Butterflies Commonly Found in Pennsylvania, Part One

While our garden is still in the planning stages, our hope is that one day we will attract some of the butterflies that are commonly seen in PA. In this and future posts we will learn a bit more about them.

The Great Spangled Fritillary, Speyeria cybele prefers violet leaves as a food source in the caterpillar (larval) stage. The larvae do not feed when they hatch, overwintering until spring when they begin eating. As adults they get nectar from a variety of plants including milkweeds, joe-pye weed and purple coneflower. This is a large butterfly with a 2.5″ to 4″ wing span. Their habitat is in open, moist areas like fields, meadows and open woodlands.

Images below of the Meadow Fritillary are the property of Randy L. Emmitt and are not to be used without his permission. http://www.rlephoto.com/species_list.htm

The Meadow Fritillary, Boloria bellona is a medium sized butterfly with wings of 1.3″ to 2″. The males and the females are identical with black dashes and dots on a tan or orangish-brown background. The females lay their eggs on twigs or plants other than their host plant, the violet. In their larval stage they feed on violet leaves. As adults they find nectar in the black eyed susan, dandelion, and ox-eyed daisy. They are attracted to gardens that are near wet meadows.

Male

Female

The Eastern Tiger Swallowtail, Papilio glaucus is large with a wing span of 3.6″ to 6.5″. The male has a tiger-like striped appearance while the female is darker so the striping is less evident. Their habitat can be the borders of woodlands, fields and gardens. They have a variety of hosts from wild cherry, sweet bay, tulip trees, birches and the ash tree. They gather their nectar from wild cherry and lilac bushes although come summer milkweeds and joe-pye weed is the favorite.

The Spicebush Swallowtail, Papilio troilusgets its name from one of its host plants, the spicebush, Lindera benzoin, s common woodland shrub. They also use the sassafras as a host.  The wing span is 3.6″ to 4.5″. Like the eastern tiger swallowtail, its habitat is along the edges of woodlands, forests and in gardens. The female’s scales on the upper surface of the hindwing are bluish while the males are more green. For nectar they seek out the milkweed and jewelweed. The female lays single eggs on the underside of host plant leaves. The larvae feed at night, hiding during the day among the leaves.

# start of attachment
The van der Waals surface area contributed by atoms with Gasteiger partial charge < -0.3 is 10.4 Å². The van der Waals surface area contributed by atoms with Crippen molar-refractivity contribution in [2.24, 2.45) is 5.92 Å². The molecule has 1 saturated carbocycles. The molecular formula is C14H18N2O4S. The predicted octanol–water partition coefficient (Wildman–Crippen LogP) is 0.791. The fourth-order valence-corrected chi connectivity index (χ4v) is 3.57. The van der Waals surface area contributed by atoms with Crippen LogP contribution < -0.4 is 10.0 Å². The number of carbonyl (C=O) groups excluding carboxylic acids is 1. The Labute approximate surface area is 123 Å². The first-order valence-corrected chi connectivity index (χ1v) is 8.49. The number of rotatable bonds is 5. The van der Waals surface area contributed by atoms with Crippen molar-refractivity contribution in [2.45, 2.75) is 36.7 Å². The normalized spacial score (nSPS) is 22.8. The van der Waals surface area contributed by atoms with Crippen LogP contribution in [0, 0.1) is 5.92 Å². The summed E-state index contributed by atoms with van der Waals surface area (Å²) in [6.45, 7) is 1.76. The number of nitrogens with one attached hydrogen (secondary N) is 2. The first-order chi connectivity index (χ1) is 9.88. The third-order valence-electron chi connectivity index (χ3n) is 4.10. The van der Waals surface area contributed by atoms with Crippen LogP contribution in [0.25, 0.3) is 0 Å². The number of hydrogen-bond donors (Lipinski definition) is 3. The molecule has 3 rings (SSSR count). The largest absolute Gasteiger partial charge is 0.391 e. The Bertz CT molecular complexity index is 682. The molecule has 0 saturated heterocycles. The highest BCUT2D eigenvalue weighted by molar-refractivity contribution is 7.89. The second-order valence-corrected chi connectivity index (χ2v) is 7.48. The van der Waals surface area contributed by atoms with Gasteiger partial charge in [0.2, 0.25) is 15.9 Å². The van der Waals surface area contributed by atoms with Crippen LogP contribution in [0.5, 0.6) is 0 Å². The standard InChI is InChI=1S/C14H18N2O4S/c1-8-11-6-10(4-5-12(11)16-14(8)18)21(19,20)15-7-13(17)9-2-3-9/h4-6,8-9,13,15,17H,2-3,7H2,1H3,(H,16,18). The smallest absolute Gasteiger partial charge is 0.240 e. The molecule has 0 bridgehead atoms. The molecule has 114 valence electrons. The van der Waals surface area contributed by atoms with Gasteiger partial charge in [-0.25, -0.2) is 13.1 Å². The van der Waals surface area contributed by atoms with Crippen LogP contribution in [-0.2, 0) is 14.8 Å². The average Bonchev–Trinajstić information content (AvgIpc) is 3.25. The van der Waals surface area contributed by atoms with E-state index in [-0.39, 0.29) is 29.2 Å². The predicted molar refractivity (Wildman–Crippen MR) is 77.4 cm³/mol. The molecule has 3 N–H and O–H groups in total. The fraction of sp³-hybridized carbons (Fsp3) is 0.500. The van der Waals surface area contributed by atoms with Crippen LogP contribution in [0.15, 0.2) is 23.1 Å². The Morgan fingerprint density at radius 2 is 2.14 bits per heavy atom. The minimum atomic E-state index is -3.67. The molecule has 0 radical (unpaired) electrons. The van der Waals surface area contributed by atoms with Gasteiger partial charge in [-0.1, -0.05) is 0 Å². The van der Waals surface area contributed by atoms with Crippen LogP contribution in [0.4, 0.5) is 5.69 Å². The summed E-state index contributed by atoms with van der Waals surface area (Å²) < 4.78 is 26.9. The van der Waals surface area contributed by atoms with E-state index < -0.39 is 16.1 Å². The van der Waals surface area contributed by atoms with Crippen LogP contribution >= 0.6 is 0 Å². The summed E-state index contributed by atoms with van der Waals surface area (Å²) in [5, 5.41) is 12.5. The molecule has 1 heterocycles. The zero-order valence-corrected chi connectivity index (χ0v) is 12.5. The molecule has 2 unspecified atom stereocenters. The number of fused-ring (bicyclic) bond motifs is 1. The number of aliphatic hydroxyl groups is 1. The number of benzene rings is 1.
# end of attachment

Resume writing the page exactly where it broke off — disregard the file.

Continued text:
Information for this post found at:

http://www.dnr.state.oh.us/Home/species_a_to_z/AZButterfliesandSkippers/tabid/17915/Default.aspx

www.butterfliesandmoths.org/species/

http://www.scwf.org/index.php/education-programs/habitats/bwh/41-butterfly

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About chestercoextbutterfly

I am an apprentice Master Gardener with the Pennsylvania State University (PSU) Cooperative Extension Program. My local office is in Chester County. As part of my volunteer activity I am working with a team to develop a Butterfly Garden on the grounds of the  Church of the Loving Shepherd.  We will be using the creation of this garden as an educational program for some of the participants in the Bournelyf Special Camp which, is held every summer. Members of the congregation of the church will be involved as well as in the ongoing maintenance of the garden.The purpose of this blog is to document the project as it develops.
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4 Responses to Butterflies Commonly Found in Pennsylvania, Part One

  1. Debra Orben says:

    I am enjoying reading about your butterfly garden and think it is a wonderful idea. I grow some of the plants that attract butterflies and many of the common butterflies visit our yard every summer. Thanks for sharing and good luck with your garden.

  2. Barbara Rinehart says:

    I too hope our garden attracts lots of butterflies. In talking with my mentor Master Gardener, Janet Paterson, over the weekend she assured me “if we plant it they will come”
    BTW we are planning some sort of composting activity for the last day of camp. Stay tuned. Barb Rinehart

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